Later, as I write that e-mail, I’ll likely be working out the details for the Verna equinox tea I’m having for my 96-year-old friend Verna later this week. Doubtless the matter of whether to splurge on cream-colored napkins will resurface.

Either this is not interesting because everyone does this, or this is interesting because everyone does this; or this is not interesting because no one does this, or this is interesting because no one does this. In any case, what I have learned as I focused a stray modicum of attention by writing about this, is that I must pray for consolidation of heart before I am qualified to pray for consolation or consideration.

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8 Comments
  1. March 17, 2010 11:51 am

    I think this is interesting because everyone does it. I remember a few years ago realizing what happened as soon as I sat down at the piano to play a familiar tune. My mind was immediately as far from the music as possible, alighting on anything but, even when I sat down expressly to practice the music and forced upon myself a futile exercise: to concentrate only on the notes and music while I played. It was quite impossible and intensely frustrating, so I gave up after a few days and just let my thoughts wander. I’m not sure whether a completely focused thought life at all times is a virtue per se. Certainly it ought to be fought when it happens during worship or prayer, which unsurprisingly happens often for me. And I know I ought to pray with David, “unite my heart to fear Your name,” inspired evidence that there is a fragmentation of heart which compromises the fear of God and single-mindedness in service to Him.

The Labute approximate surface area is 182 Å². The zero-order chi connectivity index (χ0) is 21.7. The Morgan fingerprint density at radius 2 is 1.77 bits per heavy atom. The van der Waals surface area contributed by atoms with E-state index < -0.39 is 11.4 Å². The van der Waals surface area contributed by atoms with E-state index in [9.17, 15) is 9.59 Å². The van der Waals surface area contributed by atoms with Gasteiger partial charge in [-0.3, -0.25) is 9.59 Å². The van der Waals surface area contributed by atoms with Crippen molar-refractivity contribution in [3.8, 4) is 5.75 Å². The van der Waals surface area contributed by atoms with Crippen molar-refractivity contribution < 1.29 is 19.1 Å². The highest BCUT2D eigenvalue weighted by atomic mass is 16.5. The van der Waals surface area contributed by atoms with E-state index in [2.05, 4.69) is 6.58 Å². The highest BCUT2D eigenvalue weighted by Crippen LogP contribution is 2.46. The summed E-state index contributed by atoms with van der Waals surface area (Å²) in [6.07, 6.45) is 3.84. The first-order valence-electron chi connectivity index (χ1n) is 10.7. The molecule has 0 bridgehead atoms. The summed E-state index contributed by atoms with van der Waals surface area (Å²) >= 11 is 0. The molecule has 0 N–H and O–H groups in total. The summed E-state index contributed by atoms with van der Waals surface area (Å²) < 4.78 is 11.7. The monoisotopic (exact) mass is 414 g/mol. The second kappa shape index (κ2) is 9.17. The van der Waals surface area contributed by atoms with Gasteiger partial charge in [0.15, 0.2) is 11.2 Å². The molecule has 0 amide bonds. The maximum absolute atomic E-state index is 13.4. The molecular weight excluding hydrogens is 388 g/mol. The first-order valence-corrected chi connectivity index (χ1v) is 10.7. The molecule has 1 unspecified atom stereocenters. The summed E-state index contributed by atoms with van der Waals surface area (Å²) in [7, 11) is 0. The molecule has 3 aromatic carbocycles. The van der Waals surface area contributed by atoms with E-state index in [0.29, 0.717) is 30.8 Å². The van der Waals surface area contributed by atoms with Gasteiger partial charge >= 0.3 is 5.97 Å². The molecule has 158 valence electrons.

2. March 17, 2010 12:17 pm

    Laura, I know you are right: the fellowship of fragmentation must be nearly universal. And I share your suspicion that a completely focused thought life, rather than next to godliness, is next to impossible — as Pig Pen might say.